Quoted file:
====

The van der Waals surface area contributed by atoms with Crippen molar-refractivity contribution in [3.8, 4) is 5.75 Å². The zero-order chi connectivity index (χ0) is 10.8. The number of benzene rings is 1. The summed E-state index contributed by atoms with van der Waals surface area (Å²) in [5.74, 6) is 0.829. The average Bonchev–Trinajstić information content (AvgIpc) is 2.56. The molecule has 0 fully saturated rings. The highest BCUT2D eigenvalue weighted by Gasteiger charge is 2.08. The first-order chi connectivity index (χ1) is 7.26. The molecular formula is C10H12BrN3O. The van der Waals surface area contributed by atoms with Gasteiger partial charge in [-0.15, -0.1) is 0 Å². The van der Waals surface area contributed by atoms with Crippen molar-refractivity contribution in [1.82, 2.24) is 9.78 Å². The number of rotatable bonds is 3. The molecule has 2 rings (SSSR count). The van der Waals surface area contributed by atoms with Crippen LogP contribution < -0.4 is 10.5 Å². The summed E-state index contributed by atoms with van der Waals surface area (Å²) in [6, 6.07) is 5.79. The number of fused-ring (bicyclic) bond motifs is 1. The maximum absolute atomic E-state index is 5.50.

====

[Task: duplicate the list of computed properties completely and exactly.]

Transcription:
The van der Waals surface area contributed by atoms with Crippen molar-refractivity contribution in [3.8, 4) is 5.75 Å². The zero-order chi connectivity index (χ0) is 10.8. The number of benzene rings is 1. The summed E-state index contributed by atoms with van der Waals surface area (Å²) in [5.74, 6) is 0.829. The average Bonchev–Trinajstić information content (AvgIpc) is 2.56. The molecule has 0 fully saturated rings. The highest BCUT2D eigenvalue weighted by Gasteiger charge is 2.08. The first-order chi connectivity index (χ1) is 7.26. The molecular formula is C10H12BrN3O. The van der Waals surface area contributed by atoms with Gasteiger partial charge in [-0.15, -0.1) is 0 Å². The van der Waals surface area contributed by atoms with Crippen molar-refractivity contribution in [1.82, 2.24) is 9.78 Å². The number of rotatable bonds is 3. The molecule has 2 rings (SSSR count). The van der Waals surface area contributed by atoms with Crippen LogP contribution < -0.4 is 10.5 Å². The summed E-state index contributed by atoms with van der Waals surface area (Å²) in [6, 6.07) is 5.79. The number of fused-ring (bicyclic) bond motifs is 1. The maximum absolute atomic E-state index is 5.50.